Emotions occur in response to how we subconsciously evaluate stimuli, and these appraisals propagate and shape downstream emotional reactions. Mindfulness has been shown to limit the lifecycle of emotional reactions, reducing the time to reach peak emotional arousal and return to baseline. Similarly, mindfulness reduces the intensity of reactions to negative emotional stimuli; when mindful individuals are stressed in the laboratory, they react less intensely to stressors. Finally, mindfulness affects emotional tone; a recent meta-analysis showed that mindfulness training is associated with less negative and more positive emotions.


Mindfulness influences behavior primarily through self-regulation and increased awareness of automatic behaviors. This is seen in mindfulness research on addiction. Mindfulness practices teach the brain a new pattern of responding to urges by creating a gap between a stimulus, like a craving or thought (“I want a cigarette”), and the habitual response (“I’ll smoke”). This allows a space for noticing other tiny parts of experience, and self-regulating (“My body is telling me it needs stimulation; I’ll take a walk”). Mindfulness practice can actually create neural changes that allow for this shift.


Clinical biomarkers

Mindfulness practice has been shown to improve clinical measures like blood pressure, heart rate, stress hormones, and aspects of metabolism. Mindfulness influences neurobiological mechanisms involved in stress regulation. After mindfulness training, stress hormones like cortisol and adrenaline have shown a dampened response to stressors and threats, with faster recovery to baseline levels. Mindfulness practices are commonly linked to heart health, with a recent study showing a 20-point lower reduction in systolic blood pressure in patients who took a mindfulness-based stress reduction course, compared to a control group.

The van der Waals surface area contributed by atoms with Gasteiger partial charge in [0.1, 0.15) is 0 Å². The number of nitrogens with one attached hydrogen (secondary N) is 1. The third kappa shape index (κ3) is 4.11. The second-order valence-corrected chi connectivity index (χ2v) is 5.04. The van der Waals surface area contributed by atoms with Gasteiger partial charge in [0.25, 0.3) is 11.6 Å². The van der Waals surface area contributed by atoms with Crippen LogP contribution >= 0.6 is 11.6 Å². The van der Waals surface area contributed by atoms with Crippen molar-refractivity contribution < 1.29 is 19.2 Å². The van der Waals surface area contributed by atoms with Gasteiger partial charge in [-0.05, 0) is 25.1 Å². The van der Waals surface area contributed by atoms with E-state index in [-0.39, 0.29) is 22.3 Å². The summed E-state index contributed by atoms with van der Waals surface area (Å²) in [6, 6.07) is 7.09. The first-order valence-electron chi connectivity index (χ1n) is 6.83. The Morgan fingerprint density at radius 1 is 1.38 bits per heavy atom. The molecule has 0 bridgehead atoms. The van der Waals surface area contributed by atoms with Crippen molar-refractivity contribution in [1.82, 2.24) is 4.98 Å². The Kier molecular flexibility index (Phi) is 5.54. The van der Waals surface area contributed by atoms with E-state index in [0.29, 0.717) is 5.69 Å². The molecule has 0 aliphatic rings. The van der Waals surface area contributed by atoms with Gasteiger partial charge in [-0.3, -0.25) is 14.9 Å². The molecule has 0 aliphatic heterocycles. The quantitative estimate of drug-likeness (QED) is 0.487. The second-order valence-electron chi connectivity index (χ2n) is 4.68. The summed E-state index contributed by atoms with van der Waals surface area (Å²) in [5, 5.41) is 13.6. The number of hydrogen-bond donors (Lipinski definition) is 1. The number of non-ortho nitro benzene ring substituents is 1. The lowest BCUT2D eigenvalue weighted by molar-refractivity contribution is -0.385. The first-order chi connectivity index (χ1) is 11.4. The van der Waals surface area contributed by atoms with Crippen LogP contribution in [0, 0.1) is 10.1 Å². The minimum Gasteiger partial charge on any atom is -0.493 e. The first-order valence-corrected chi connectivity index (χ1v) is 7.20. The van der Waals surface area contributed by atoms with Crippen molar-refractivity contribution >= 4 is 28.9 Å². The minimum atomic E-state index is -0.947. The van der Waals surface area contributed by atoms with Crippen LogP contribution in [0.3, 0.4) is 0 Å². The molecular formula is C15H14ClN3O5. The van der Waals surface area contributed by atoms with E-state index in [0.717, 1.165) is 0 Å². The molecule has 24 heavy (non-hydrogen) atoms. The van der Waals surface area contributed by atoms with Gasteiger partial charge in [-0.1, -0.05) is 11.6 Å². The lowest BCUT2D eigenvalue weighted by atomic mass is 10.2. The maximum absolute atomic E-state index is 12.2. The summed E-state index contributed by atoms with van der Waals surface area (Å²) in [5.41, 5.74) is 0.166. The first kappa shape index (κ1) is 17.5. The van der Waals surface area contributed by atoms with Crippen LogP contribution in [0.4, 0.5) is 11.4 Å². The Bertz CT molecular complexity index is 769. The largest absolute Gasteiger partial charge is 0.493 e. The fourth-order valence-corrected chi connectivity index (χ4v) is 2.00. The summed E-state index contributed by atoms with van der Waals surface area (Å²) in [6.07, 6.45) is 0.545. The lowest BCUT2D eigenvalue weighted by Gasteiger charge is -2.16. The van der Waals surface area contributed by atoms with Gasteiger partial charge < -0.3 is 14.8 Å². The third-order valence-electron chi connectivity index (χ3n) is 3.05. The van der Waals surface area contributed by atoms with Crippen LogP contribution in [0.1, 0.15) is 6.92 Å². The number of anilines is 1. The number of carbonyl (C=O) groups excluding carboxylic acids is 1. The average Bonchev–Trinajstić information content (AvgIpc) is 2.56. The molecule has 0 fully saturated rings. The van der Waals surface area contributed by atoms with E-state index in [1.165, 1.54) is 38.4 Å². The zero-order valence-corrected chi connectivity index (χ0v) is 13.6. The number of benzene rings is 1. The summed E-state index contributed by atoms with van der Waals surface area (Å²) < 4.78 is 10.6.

Immune function and Inflammation

Because of its ability to reduce stress, mindfulness also has a profound effect on the immune system. After an eight-week mindfulness program, participants in one study had increased antibody production after administration of a flu vaccine, indicating an enhanced immune response. Research has also linked mindfulness and enhanced activity of immune cell-associated telomerase, an enzyme that promotes the longevity of cells. Finally, another study showed a decrease in stress-induced interleukin-6, a pro-inflammatory marker that suppresses the immune system and is increased in chronic stress and depression. The bottom line? Mindfulness is associated with less inflammation and a better functioning immune system.

Pain and chronic disease

Chronic pain characterizes many diseases states, and pain reduction was one of the first reported outcomes of mindfulness practice. A recent study of primary care patients training in mindfulness showed improvements in level of pain disability, psychological distress, engagement in life activities, willingness to tolerate pain, and subjective rating of current pain.

Pain levels have also been reduced in cancer patients practicing mindfulness, and the benefits for cancer go beyond pain management. In fact, mindfulness-trained cancer patients have shown improvements in immune function, prostate-specific antigen (PSA) levels, and autonomic nervous system activity. But it doesn’t stop at cancer; mindfulness has been studied in many chronic disease states, including diabetes, Parkinson’s disease, lupus, arthritis, inflammatory bowel disease, depression, and anxiety disorders.


So how do all these findings affect the workplace? Future blog topics will show you exactly that. Next time we will discuss how mindfulness influences work performance like achieving goals, staying motivated, and performing reliably and consistently.

Dr. Ruth Wolever is eMindful’s chief scientific officer. She holds positions with Vanderbilt University’s Osher Center for Integrative Medicine as well as the university’s Schools of Medicine and Nursing.

Dr. Mark Dreusicke consults with eMindful on mindfulness research and analytics.